Changing seasons of life

I felt inspired by my dear Friend Debbie, in her recent blog post she wrote about Sundays before children. How different they are, you take that time for granted, especially that you can lie in, sit and read papers all day, or go out for coffee.

I’m in a changing season right now, not just because we have entered winter (which I love), because I’m starting a new chapter as a mum and a woman.

My son moved out into student halls in September. I was equally excited for him and also sad. I did cry quite a few times while making the trips with his things. In fact to be totally honest I started crying last January wondering how I would manage without him.

This may seem dramatic or even manipulative. However I’d like to give you a little context. My son was caring for me, something I don’t like to always acknowledge, but due to my health and periods of fluctuating symptoms I needed him to help clean, walk the dog, buy food and cook. He did the majority of the cooking, he is a trained chef and when I did cook he often took the spoon off me or suggested things. I suggested he do the majority of the cooking. I couldn’t and can’t always do everything I used to. I’ve learnt to accept this now.

I knew deep down I would manage, he kept telling me I would. I was worried how I would manage being alone, emotionally because of my health and especially when I can’t go out. How would I feel being isolated with just the dog for company?

I’ve always been independent and relying on others doesn’t come easily to me. Without any contact or daily connection with a human, would my health decline further? Did I have the emotional resilience to go through another dark winter?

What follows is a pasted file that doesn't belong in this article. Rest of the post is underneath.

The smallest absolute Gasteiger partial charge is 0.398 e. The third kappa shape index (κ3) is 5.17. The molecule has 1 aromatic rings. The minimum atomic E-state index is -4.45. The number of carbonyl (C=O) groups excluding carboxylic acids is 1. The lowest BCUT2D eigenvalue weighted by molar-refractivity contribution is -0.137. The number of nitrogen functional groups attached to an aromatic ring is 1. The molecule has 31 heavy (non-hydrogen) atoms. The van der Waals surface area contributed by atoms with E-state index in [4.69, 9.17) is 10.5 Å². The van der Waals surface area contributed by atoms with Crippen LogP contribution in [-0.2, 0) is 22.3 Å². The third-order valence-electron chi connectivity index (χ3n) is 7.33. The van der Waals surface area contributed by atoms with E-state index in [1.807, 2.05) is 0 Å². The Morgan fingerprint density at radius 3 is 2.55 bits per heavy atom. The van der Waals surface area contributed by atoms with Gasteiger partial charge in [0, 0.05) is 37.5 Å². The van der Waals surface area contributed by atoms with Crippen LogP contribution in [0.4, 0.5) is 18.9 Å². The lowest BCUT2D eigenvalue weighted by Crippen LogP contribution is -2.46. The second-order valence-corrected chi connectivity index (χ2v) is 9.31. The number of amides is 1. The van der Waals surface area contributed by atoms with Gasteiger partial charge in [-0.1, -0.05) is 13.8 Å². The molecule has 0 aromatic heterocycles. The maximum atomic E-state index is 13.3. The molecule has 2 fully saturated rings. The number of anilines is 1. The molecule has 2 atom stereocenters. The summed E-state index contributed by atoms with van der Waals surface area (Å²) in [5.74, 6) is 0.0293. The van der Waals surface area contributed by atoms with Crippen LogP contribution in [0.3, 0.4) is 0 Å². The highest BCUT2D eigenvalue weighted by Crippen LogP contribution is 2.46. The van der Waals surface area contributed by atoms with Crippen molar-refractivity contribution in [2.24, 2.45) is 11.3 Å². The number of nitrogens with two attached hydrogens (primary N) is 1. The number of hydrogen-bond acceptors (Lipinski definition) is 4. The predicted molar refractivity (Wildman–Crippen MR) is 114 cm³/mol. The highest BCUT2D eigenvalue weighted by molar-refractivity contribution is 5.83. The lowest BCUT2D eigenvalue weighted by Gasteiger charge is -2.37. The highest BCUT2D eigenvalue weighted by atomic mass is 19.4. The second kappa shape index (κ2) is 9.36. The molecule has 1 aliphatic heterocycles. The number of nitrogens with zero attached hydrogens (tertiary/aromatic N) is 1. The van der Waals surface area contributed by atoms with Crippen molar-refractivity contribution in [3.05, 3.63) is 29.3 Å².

I Reflected on this, while his help was invaluable, and his sweet, stubborn nature brought light in the house. I also knew it didn’t always change my mental health, my outlook or mood. I was immensely grateful and yes it helped but I still experienced these periods of fluctuation, when he was here. When I was around others, this didn’t change necessarily. I had to ride the waves or the storm, therefore I would continue to do so when he wasn’t living with me.

It was fear, of the unknown, but also the knowing I could fall back into a place of isolation and disconnect.

Equally he was worried about living in halls, what his flat mates would be like, if they’d get on, managing his finances and student loan and university work. He also wanted to be independent.

So how are we mow?

He loves living in his student accomodation, I knew he would. He gets on really well with his flat mates, they are like a little family. My son turned 18 a month before covid and lockdowns, he hasn’t really being able to experience going out freely until now really. He’s enjoyed himself and had many nights out, which is equally a part of student life.

I’ve also found I have a certain amount of freedom, or if you can with having a dog. I enjoy the quiet something I never thought I would because I like to be around people, (in general). I do, at times feel lonely but Elle, my dog follows me around and keeps me company. I also realise if I want to have connection I can speak to a friend or family or my son. I can arrange to see people.

While we are both experiencing changing seasons and it’s new, it transpires my anxiety was fear, fear of the unknown.

Xx

Published by Janine Petty

Hi I’m Janine I make hand poured soy wax candles, I’m a reiki healer, vibe queen, card reader and all round spiritual entrepreneur. Graves disease fighter, depression and anxiety sufferer.

2 thoughts on “Changing seasons of life

  1. Your post was very enlightening. I do worry about you but being on your own can be restorative. Giving food for thought, as you’ve obviously been doing.
    A message or a phone call is still a good connection. I look forward to our times together. X

    Liked by 1 person

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